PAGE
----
CADM1 Downregulation Influences Cell Shape and Increases the Length of F-actin Filaments in Human Mast Cells
To examine the consequences of CADM1-dependent modulation of F-actin assembly and surface Kit, HMC-1 cells co-stained for surface CADM1, surface Kit and F-actin were examined microscopically. Cells in suspension between glass-slides and coverslips had the shape of crumpets (Fig. 4A, Video S1, S2, S3). The horizontal cross-sectional measurements were similar in all transduced groups, but the cell height (Z-axial) measurements were higher in the cells with downregulated CADM1 (6.6±0.7 µm) compared to those in the SP4-overexpressing cells (3.9±0.3 µm), whereas there was no difference between the LucSh control cells (4.9±0.6 µm) and SP4-overexpressing cells (Fig. 4B).
A. LucSh-, SP4- and Shm-transduced HMC-1 cells from an experiment shown in Fig. 2D, were co-stained for CADM1 and examined by confocal laser scanning microscopy. Glass slides with HMC-1 cells in suspension were covered with coverslips. The 3D reconstructions were generated to show the XY cross-section through the cell in the large panel, the YZ overview in the right panel and XZ overview in the bottom panel for each image. Bar is 5 µm. B. The Z axial distance and minimal and maximal cross-sectional (X and Y) distances were measured and analysed for LucSh- (n = 11), SP4- (n = 14) and Shm-transduced (n = 14) cells. ** P<0.01.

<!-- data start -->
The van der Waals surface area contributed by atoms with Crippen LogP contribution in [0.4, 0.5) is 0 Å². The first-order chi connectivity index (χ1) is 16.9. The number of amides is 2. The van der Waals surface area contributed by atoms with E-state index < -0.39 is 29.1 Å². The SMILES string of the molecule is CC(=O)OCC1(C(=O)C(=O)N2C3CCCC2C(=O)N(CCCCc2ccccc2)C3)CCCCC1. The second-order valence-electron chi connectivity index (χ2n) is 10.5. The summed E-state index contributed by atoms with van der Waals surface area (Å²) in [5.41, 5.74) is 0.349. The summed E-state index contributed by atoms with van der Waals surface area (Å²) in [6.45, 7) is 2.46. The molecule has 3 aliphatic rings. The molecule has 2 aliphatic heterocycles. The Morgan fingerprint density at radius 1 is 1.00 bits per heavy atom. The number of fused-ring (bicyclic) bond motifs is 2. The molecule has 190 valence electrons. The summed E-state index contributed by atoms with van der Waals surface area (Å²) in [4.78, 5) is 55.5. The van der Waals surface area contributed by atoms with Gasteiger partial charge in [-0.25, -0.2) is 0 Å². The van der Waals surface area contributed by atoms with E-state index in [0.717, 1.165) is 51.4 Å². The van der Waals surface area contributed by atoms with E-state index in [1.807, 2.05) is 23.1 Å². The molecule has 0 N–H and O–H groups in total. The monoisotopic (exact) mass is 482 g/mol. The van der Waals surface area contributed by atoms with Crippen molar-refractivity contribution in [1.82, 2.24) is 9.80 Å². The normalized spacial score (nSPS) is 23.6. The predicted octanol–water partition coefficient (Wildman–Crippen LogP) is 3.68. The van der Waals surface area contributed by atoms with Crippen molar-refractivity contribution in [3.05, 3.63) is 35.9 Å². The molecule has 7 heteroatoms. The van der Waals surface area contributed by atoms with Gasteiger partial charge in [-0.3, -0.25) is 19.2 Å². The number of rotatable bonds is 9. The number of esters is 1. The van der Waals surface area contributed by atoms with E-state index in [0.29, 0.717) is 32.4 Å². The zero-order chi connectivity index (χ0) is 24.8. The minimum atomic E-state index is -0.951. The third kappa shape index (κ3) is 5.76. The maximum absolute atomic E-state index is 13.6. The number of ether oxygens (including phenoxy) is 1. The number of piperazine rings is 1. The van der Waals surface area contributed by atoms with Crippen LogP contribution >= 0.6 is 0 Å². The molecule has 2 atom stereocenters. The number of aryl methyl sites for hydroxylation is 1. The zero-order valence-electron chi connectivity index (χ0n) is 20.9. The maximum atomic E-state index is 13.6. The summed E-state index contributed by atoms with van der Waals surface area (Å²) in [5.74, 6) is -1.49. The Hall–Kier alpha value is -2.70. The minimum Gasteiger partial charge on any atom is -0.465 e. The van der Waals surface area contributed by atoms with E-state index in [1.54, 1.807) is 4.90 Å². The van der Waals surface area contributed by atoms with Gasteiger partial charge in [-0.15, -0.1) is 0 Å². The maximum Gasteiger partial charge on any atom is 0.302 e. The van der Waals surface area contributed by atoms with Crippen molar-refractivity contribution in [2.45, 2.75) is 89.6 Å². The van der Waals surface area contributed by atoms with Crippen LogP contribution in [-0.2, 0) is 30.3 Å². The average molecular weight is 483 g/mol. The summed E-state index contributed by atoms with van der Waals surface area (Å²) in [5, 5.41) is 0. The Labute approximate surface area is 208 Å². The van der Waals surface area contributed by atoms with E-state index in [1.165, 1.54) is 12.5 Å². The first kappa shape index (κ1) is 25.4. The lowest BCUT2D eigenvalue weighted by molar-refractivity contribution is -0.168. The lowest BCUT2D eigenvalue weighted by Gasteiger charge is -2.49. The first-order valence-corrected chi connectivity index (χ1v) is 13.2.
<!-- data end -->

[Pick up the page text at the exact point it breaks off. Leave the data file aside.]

Next we studied cortical actin filaments in HMC-1 cells with modulated CADM1. Cortical F-actin in cells with downregulated CADM1 looked strikingly different compared to the control LucSh-transduced cells or SP4-overexpressing cells (Fig. 5A, Fig. S3, Video S1, S2, S3). F-actin filaments appeared as numerous short points on the cell surface in the SP4-overexpressing and control cells, whereas they were a network of sparse, widely separated long filaments in cells with downregulated CADM1. The maximal length of F-actin filaments was significantly higher in the CADM1 downregulated group (1.78±0.19 µm) compared to that in the SP4 and LucSh groups (0.92±0.11 µm and 1.06±0.09 µm, respectively, Fig. 5B).
LucSh-, SP4- and Shm-transduced HMC-1 cells from an experiment shown in Fig. 2C and 3A, stained for F-actin and CADM1, were examined by confocal laser scanning microscopy. The same optical section of the cell surface (equivalent to the side of a crumpet) is shown for each protein. F-actin and CADM1 are shown in false colours. The right column shows light-transmission images. Bar is 5 µm. B. The maximal length of actin filaments was calculated as the means of 4 longest distances between crossed filaments for each examined HMC-1 cell, then the data for n = (10–11) cells for each group were analysed. ** P<0.01; *** P<0.001. C. Graphs are shown for the thresholded Manders’s coefficients M1 for colocalisation of F-actin with CADM1 and M2 for colocalisation of CADM1 with F-actin in the SP4, LucSh and Shm-groups of cells (n = 7, n = 7 and n = 6 cells with two surfaces each, respectively). * P<0.05, ** P<0.01; *** P<0.001.